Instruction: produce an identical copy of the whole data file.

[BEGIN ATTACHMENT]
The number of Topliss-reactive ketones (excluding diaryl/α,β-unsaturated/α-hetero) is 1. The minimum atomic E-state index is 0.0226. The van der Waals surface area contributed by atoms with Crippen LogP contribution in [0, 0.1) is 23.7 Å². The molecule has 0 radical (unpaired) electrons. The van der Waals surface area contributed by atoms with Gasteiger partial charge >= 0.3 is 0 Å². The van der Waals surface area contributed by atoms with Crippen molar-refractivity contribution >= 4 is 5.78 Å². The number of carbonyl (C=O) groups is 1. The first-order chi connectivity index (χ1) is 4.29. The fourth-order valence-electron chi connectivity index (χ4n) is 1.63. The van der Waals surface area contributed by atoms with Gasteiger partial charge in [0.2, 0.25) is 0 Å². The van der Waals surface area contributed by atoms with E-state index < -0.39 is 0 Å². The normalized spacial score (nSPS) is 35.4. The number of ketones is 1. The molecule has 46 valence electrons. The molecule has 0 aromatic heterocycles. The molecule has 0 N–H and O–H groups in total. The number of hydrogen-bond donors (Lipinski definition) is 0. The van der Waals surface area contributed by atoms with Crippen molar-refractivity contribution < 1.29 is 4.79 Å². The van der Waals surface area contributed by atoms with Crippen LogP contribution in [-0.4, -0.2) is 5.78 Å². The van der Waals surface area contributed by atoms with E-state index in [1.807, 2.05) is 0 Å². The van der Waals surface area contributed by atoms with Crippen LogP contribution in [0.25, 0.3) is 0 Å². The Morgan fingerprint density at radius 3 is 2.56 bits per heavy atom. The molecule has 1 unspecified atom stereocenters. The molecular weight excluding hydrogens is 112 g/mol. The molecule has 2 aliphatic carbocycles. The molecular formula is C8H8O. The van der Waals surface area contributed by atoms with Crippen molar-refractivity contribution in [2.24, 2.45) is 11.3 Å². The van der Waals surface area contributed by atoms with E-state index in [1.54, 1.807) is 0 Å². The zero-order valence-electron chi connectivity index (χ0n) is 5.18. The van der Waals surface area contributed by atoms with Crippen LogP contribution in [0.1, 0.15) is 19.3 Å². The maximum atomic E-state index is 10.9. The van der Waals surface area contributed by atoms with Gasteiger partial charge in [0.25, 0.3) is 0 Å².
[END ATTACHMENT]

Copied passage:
The number of Topliss-reactive ketones (excluding diaryl/α,β-unsaturated/α-hetero) is 1. The minimum atomic E-state index is 0.0226. The van der Waals surface area contributed by atoms with Crippen LogP contribution in [0, 0.1) is 23.7 Å². The molecule has 0 radical (unpaired) electrons. The van der Waals surface area contributed by atoms with Gasteiger partial charge >= 0.3 is 0 Å². The van der Waals surface area contributed by atoms with Crippen molar-refractivity contribution >= 4 is 5.78 Å². The number of carbonyl (C=O) groups is 1. The first-order chi connectivity index (χ1) is 4.29. The fourth-order valence-electron chi connectivity index (χ4n) is 1.63. The van der Waals surface area contributed by atoms with Gasteiger partial charge in [0.2, 0.25) is 0 Å². The van der Waals surface area contributed by atoms with E-state index < -0.39 is 0 Å². The normalized spacial score (nSPS) is 35.4. The number of ketones is 1. The molecule has 46 valence electrons. The molecule has 0 aromatic heterocycles. The molecule has 0 N–H and O–H groups in total. The number of hydrogen-bond donors (Lipinski definition) is 0. The van der Waals surface area contributed by atoms with Crippen molar-refractivity contribution < 1.29 is 4.79 Å². The van der Waals surface area contributed by atoms with Crippen LogP contribution in [-0.4, -0.2) is 5.78 Å². The van der Waals surface area contributed by atoms with E-state index in [1.807, 2.05) is 0 Å². The van der Waals surface area contributed by atoms with Crippen LogP contribution in [0.25, 0.3) is 0 Å². The Morgan fingerprint density at radius 3 is 2.56 bits per heavy atom. The molecule has 1 unspecified atom stereocenters. The molecular weight excluding hydrogens is 112 g/mol. The molecule has 2 aliphatic carbocycles. The molecular formula is C8H8O. The van der Waals surface area contributed by atoms with Crippen molar-refractivity contribution in [2.24, 2.45) is 11.3 Å². The van der Waals surface area contributed by atoms with E-state index in [1.54, 1.807) is 0 Å². The zero-order valence-electron chi connectivity index (χ0n) is 5.18. The van der Waals surface area contributed by atoms with Crippen LogP contribution in [0.1, 0.15) is 19.3 Å². The maximum atomic E-state index is 10.9. The van der Waals surface area contributed by atoms with Gasteiger partial charge in [0.25, 0.3) is 0 Å².